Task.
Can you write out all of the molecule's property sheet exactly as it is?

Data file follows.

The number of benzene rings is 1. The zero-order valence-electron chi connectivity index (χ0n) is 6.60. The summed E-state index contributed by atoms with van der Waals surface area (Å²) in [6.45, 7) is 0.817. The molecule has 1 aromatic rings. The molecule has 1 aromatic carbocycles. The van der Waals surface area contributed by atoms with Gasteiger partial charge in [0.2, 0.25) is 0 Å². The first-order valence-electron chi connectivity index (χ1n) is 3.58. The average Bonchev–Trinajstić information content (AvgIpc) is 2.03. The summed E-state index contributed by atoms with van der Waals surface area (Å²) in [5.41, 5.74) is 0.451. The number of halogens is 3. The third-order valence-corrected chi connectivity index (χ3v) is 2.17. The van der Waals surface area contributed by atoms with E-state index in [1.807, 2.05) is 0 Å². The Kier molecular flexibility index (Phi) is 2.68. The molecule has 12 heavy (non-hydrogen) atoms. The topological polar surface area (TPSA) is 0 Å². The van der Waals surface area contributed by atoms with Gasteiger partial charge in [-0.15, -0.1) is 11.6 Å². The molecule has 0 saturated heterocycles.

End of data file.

The number of benzene rings is 1. The zero-order valence-electron chi connectivity index (χ0n) is 6.60. The summed E-state index contributed by atoms with van der Waals surface area (Å²) in [6.45, 7) is 0.817. The molecule has 1 aromatic rings. The molecule has 1 aromatic carbocycles. The van der Waals surface area contributed by atoms with Gasteiger partial charge in [0.2, 0.25) is 0 Å². The first-order valence-electron chi connectivity index (χ1n) is 3.58. The average Bonchev–Trinajstić information content (AvgIpc) is 2.03. The summed E-state index contributed by atoms with van der Waals surface area (Å²) in [5.41, 5.74) is 0.451. The number of halogens is 3. The third-order valence-corrected chi connectivity index (χ3v) is 2.17. The van der Waals surface area contributed by atoms with E-state index in [1.807, 2.05) is 0 Å². The Kier molecular flexibility index (Phi) is 2.68. The molecule has 12 heavy (non-hydrogen) atoms. The topological polar surface area (TPSA) is 0 Å². The van der Waals surface area contributed by atoms with Gasteiger partial charge in [-0.15, -0.1) is 11.6 Å². The molecule has 0 saturated heterocycles.